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9. The Killing (1956)
Kubrick’s third feature is the first working with a cinematographer, and in many ways this feels like a refinement of his prior feature, Killer’s Kiss. The subject matter is different — here, Sterling Hayden leads a crew of men who seek to rob a race track — but the feeling is much the same. The film is personified by a narrator who keeps a reporter’s distance from the story, but the separation between a cold narration and the increasingly violent events related to the robbery breaks down as we’re pulled into the gang’s inner workings. A sense of humor glimmers here and there, but Kubrick keeps things tamped down until the ending, in which fate is incarnated as an irascible, irritating little dog.

Rewatch it For
The playful use of non-linear storytelling, awkward as it may be, which is planned as meticulously as the robbery depicted in the film.

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8. Full Metal Jacket (1987)
There’s little place for subtlety in a war film, and this split-hemisphere film is bound and determined that we get it. From the halved structure to the dual characters of privates Joker and Pyle right down to Joker’s conflicting peace sign and “Born to Kill” buttons, Full Metal Jacket is like a set of nesting dolls. Dig down deep to the center, to the image of what man can be at the core, and there’s just a tiny little thing, recognizably related to the outer shells, but stripped of any nuance or embellishment. It is a simple, brutal film in many respects, and bravura performances from Matthew Modine and Vincent D’Onofrio give it an irresistible energy.

Rewatch it For:
The second half of the movie, too-easily dismissed in favor of the more conventionally accessible boot camp narrative, in which Joker’s smug personality is tested as he finds exactly the thing he sought out of war.

a clockwork orange

7. A Clockwork Orange (1971)
Kubrick’s adaptation of Anthony Burgess’ novel is an eye-opening visual achievement, with a sonic accompaniment that is almost as eccentric as the film’s costumes and environments. And while its depiction of youth gangs and the authoritarian methods considered to control crime is starkly reductionist, that works in the service of creating a horrific vision of a society that is bereft of ideas, and even totally inept in its attempt to achieve balance between the state and the impulses of an individual.

Rewatch it For
The wide-angle photography, which highlights the magnificent combination of locations and production design, but which also gives the film’s violence an uncomfortably grounded basis in reality.

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6. Paths of Glory (1957)
Kurbick’s second war film is a searing anti-war document that contains some of the most devastating images of WWI put to film — both in scenes that take place on the battlefield, and in the courtroom where soldiers are tried for cowardice to cover failures at higher levels of command. There is even less hidden below the surface here than in Full Metal Jacket, as the script (a collaboration with crime author and The Killing co-writer Jim Thompson) is angrily didactic. But given the message at hand, it is impossible to consider that entirely a fault. Through technique that has grown in bounds since his debut, Kubrick keeps the proceedings tense and riveting.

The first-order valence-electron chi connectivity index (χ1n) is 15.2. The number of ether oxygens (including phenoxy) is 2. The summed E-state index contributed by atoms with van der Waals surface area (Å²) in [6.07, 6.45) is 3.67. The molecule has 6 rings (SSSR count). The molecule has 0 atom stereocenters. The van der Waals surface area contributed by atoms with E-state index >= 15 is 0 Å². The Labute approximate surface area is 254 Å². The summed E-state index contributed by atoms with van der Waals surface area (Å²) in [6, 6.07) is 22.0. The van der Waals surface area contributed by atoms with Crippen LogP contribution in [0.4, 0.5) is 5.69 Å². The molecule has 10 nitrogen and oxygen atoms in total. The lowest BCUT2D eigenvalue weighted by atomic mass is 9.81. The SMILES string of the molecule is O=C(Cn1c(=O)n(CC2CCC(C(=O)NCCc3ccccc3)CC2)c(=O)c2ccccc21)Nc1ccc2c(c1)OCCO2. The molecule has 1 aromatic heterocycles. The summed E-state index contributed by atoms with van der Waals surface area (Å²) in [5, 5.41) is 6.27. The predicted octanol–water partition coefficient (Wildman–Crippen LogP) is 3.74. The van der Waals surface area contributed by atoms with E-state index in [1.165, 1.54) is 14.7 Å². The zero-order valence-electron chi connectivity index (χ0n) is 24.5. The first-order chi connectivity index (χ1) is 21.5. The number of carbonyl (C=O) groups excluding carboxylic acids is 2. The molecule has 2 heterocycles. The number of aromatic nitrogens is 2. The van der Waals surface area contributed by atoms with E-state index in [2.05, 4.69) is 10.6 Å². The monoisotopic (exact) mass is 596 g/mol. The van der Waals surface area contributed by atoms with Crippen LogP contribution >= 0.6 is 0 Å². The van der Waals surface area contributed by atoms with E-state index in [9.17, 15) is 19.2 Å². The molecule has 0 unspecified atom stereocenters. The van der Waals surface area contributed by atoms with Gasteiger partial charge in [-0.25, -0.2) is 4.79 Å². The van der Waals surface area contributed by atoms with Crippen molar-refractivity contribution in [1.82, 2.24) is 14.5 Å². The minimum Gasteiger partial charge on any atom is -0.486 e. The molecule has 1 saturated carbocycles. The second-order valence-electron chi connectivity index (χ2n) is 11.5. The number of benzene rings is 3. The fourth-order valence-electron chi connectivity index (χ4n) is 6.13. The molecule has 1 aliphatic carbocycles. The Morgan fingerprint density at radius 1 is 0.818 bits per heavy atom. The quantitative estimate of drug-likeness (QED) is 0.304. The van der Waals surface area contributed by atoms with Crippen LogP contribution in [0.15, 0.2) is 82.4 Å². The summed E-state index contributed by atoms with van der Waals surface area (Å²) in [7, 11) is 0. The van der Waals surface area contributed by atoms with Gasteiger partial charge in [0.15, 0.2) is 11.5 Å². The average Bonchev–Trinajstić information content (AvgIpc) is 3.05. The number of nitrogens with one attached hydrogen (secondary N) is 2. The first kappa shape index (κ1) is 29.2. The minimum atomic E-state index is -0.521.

Rewatch it For
The fusion of Kubrick’s first-phase documentary influence combined with the period recreation of trenches and WWI battlefields, which creates images of man-made catastrophe that are unforgettable.

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5. The Shining (1980)
Horror is made of all the same stuff of drama, perhaps in different proportions. Kubrick cast aside much of Stephen King’s fairly balanced conception for The Shining, particularly elements of plot and character, in order to focus on atmosphere. Through his impeccable craft and patient eye, the result of that effort is a horror film that is close to pure experience. The Shining feels bigger than the screen that holds it as the Overlook Hotel could almost stretch off the sides of the screen to actually envelop the audience. The effect of The Shining‘s specific patterns of sound and image is like bridging zones of abstract and concrete thinking to create an all encompassing feeling of inescapable dread that goes beyond the experience of this family trapped in a remote hell.

Rewatch it For:
The use of space, always a hallmark of Kubrick’s work, but which here is a dominant characteristic, and a thing that is dramatically different from the style of horror that has evolved in the decades since this film was released.

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4. Barry Lyndon (1975)
Kubrick never got to make his Napoleon movie, but his adaptation of the William Makepeace Thackeray novel The Luck of Barry Lyndon, a rambling tale of a dopey Irish rogue, serves in its stead as an adventure movie slash chamber drama in which Kubrick could indulge a meticulously recreated 18th Century period aesthetic. This film is the Eyes Wide Shut of the ’70s: a movie heralded by great anticipation that was received with disappointment on release, and relegated to an afterthought by those interested in only the most superficial aspects of Kubrick’s filmmaking. And, like Eyes Wide Shut it offers ample rewards for patient viewers, as the story of Barry’s rise in society — through events barely within his control — and his inevitable fall proves to be an observant character piece with ample opportunities for a giant cast to shine.

Rewatch it For:
The glorious light and the cinematography by John Alcott, which is the most beautiful work achieved by any of Kubrick’s collaborators.

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